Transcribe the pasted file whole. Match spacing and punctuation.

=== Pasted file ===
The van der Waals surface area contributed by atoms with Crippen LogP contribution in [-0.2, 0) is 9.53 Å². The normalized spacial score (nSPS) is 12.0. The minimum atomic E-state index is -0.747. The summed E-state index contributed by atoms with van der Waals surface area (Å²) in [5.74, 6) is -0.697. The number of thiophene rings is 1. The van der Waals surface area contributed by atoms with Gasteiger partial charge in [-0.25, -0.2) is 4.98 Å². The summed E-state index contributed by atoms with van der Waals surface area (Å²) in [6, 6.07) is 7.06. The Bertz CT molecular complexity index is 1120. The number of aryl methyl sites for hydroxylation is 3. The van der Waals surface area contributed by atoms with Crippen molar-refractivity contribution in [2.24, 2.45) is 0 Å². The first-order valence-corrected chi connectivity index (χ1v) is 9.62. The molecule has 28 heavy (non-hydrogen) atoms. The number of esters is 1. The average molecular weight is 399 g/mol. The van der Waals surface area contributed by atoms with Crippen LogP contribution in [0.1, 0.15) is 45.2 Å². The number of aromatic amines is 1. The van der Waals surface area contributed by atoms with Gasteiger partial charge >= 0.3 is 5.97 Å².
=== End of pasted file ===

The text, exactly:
The van der Waals surface area contributed by atoms with Crippen LogP contribution in [-0.2, 0) is 9.53 Å². The normalized spacial score (nSPS) is 12.0. The minimum atomic E-state index is -0.747. The summed E-state index contributed by atoms with van der Waals surface area (Å²) in [5.74, 6) is -0.697. The number of thiophene rings is 1. The van der Waals surface area contributed by atoms with Gasteiger partial charge in [-0.25, -0.2) is 4.98 Å². The summed E-state index contributed by atoms with van der Waals surface area (Å²) in [6, 6.07) is 7.06. The Bertz CT molecular complexity index is 1120. The number of aryl methyl sites for hydroxylation is 3. The van der Waals surface area contributed by atoms with Crippen molar-refractivity contribution in [2.24, 2.45) is 0 Å². The first-order valence-corrected chi connectivity index (χ1v) is 9.62. The molecule has 28 heavy (non-hydrogen) atoms. The number of esters is 1. The average molecular weight is 399 g/mol. The van der Waals surface area contributed by atoms with Crippen LogP contribution in [0.1, 0.15) is 45.2 Å². The number of aromatic amines is 1. The van der Waals surface area contributed by atoms with Gasteiger partial charge >= 0.3 is 5.97 Å².